Five things Free Software has taught me

I’ve been in Free Software for a few years now and learned a ton from it.  Sure, I learned how to use new types of software, became efficient on them, and honed my programming skills, but stopping there would be missing the point.  Free software has so much more to offer than just computing and technical benefits.  In fact, the technical side is the least important thing I’ve learned from my experiences.  Free Software has brought me far beyond knowledge of its source code and taught me lessons I will value for a lifetime.

1. Centralized control isn’t worth it

When one single governing body gains absolute control over something, it is only a matter of time before that governing body increases its power tremendously.  Many times, it does this in order to avoid vice, but counterintuitively, only ends up creating more of it in the process.  Take any modern established proprietary software company that started out in the 60’s or 70’s for example.  These software companies were revolutionary in their decision not to share their software for the benefit of learning, but rather, keep it a secret in order to make money from it.  As time went on, the companies began imposing slightly harsher methods upon users in an attempt to foil the plans of those who refused to pay.  This was the beginning of techniques such as license keys.  As users developed ways around the methods, the methods kept getting progressively harsher, severely punishing casual proprietary software users who had been legally using and paying full price for the software since the beginning.

It would not be enough to stop here, though.  Proprietary software companies, caring only about eliminating competition, have no regret in choosing not to support competitors’ file formats (or even worse, supporting them incompletely), slowing down their software to sell the user a “speed upgrade”, and spying on the user without his/her consent to aid their marketing departments.  They even have no shame in not bothering to release security updates until there is already an epidemic.  Users don’t have the freedom to correct any of these because one company alone controls all aspects of the software in question.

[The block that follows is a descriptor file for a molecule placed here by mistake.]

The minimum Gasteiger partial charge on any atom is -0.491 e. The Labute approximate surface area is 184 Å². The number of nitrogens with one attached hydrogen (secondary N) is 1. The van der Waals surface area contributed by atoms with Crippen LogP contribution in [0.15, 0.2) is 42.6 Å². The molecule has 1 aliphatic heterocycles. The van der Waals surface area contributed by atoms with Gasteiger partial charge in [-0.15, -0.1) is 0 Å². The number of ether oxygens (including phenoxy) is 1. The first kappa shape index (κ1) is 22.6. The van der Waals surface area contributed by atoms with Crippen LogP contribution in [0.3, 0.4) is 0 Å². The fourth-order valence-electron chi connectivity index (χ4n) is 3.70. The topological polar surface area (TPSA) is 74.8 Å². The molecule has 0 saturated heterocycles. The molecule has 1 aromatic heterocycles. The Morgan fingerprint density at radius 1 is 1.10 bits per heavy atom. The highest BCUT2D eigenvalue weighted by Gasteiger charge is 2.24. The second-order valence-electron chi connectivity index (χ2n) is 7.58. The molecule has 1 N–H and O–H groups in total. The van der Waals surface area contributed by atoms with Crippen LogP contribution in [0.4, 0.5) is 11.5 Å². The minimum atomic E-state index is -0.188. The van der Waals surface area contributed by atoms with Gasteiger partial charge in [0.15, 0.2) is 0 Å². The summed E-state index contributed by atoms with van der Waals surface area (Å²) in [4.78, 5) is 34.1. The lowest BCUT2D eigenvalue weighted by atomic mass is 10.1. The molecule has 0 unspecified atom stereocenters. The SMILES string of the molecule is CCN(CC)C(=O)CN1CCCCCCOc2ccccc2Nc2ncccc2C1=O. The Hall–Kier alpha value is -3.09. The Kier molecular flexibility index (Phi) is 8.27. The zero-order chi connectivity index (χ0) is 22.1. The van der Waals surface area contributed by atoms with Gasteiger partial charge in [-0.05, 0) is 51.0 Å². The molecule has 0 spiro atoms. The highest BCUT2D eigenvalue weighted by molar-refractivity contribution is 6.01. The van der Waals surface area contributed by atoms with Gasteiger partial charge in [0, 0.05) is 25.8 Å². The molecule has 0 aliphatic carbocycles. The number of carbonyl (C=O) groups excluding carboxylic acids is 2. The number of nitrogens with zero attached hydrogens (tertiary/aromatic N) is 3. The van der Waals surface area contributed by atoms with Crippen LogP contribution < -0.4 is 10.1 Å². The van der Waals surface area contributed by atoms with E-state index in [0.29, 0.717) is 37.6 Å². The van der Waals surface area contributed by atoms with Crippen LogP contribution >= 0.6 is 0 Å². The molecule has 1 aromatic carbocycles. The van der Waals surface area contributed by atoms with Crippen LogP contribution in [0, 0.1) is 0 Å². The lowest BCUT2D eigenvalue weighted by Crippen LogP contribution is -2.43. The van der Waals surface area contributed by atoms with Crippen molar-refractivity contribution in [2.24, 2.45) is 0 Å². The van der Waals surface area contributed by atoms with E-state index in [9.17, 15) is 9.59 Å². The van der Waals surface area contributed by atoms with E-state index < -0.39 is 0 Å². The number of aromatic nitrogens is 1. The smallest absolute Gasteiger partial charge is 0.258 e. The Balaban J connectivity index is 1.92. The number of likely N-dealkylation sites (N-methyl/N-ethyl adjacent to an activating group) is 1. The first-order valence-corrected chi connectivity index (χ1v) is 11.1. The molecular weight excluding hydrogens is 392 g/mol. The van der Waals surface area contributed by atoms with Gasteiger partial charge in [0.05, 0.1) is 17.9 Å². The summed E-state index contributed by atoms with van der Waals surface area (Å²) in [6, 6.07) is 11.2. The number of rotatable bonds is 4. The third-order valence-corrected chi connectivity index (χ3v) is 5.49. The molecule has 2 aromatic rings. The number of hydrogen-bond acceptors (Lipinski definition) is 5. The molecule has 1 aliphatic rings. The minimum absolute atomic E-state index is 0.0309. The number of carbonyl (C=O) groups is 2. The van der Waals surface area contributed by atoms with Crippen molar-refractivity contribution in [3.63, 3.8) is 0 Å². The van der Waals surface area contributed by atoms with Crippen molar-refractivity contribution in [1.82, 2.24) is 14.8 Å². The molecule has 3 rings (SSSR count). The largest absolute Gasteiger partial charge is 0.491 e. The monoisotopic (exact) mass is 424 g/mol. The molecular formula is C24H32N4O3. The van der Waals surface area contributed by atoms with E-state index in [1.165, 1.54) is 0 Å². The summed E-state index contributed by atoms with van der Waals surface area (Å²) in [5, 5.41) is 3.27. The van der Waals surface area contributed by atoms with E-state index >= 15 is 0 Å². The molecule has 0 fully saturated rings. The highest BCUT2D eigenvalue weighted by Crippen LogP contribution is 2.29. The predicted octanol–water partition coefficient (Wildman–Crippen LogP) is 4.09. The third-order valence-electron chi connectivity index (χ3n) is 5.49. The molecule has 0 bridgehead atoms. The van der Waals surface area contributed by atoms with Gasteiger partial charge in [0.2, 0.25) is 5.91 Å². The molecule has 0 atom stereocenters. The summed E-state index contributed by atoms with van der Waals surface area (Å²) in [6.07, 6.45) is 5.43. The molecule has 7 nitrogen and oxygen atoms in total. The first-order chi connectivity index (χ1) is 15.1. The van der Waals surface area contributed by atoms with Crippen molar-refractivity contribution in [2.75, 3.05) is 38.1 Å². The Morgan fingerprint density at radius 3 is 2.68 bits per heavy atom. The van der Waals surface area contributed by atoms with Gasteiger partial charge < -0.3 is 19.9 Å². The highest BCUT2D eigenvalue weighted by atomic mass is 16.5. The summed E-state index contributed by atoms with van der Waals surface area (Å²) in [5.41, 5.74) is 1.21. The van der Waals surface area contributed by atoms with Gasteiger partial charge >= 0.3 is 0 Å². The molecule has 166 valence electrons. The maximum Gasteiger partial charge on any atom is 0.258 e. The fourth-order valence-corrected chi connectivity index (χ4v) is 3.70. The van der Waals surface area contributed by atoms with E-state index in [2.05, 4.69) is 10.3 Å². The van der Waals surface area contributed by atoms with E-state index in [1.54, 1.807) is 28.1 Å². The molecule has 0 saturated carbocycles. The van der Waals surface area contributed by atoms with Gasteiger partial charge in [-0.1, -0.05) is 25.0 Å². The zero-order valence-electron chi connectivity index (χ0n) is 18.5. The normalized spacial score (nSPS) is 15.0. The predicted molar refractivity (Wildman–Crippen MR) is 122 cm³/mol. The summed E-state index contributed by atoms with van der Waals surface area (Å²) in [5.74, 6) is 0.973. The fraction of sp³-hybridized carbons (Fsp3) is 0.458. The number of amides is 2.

Just the other day, I overheard a conversation between two of my peers.  It went something like this:

“I got a new iPhone the other day!”

“Sweet!  Are you going to try to hack it?” (Note: “Hack” here is used in the sense that it has come to mean in today’s society: breaking security.)

“I don’t know.  I know someone who broke into his iPhone and bricked it.  And, I mean, you can’t just go into the store and ask for a repair, because you’ve voided your warranty by hacking it.”

“I hacked my iPhone.  It worked perfectly.  And it is awesome!  Now I can run all sorts of apps on it that aren’t in the App Store!”

It is sad to see that people today actually have to use the term “breaking in” to describe changing the software on the cell phone they own.  People now willingly accept the fact that they just can’t run any application that the developing company didn’t authorize, because this restriction has become so common.  In the case of the iPhone, owners have to make a decision as to whether they want to try to modify the software on the device they own (described as “hacking”) and risk an update from Apple that destroys their phone, or use a device that performs only as Apple wishes it to perform.  Purchasing an iPhone is willingly handing over complete control of the device to Apple because this approach has been so tightly ingrained in society as necessary.

2. The strongest approach is a philosophical approach

As the main partitioner between the Free Software Movement and the Open Source Movement, it is apparent, in this regard alone, that it must have a significant amount of meaning.  When one really digs into the specifics, though, this idea becomes even more important.  Nobody would ever build a skyscraper without spending tiring hours on a sturdy foundation to keep the building up.  Likewise, constructing a movement on the grounds that a development style always produces less-buggy, more secure, or more featureful software is worthless.  On these foundationless grounds, what would be the problem with using Skype and locking not only yourself, but also all of your friends, into one company’s software and protocol?  When cost gets thrown into the mix, things get even uglier.  One who bases his/her opinions on these subjective measures would be enticed by high-quality software available at no cost.  Though I make no claim to it’s quality, even Microsoft Windows is “free of cost” to consumers.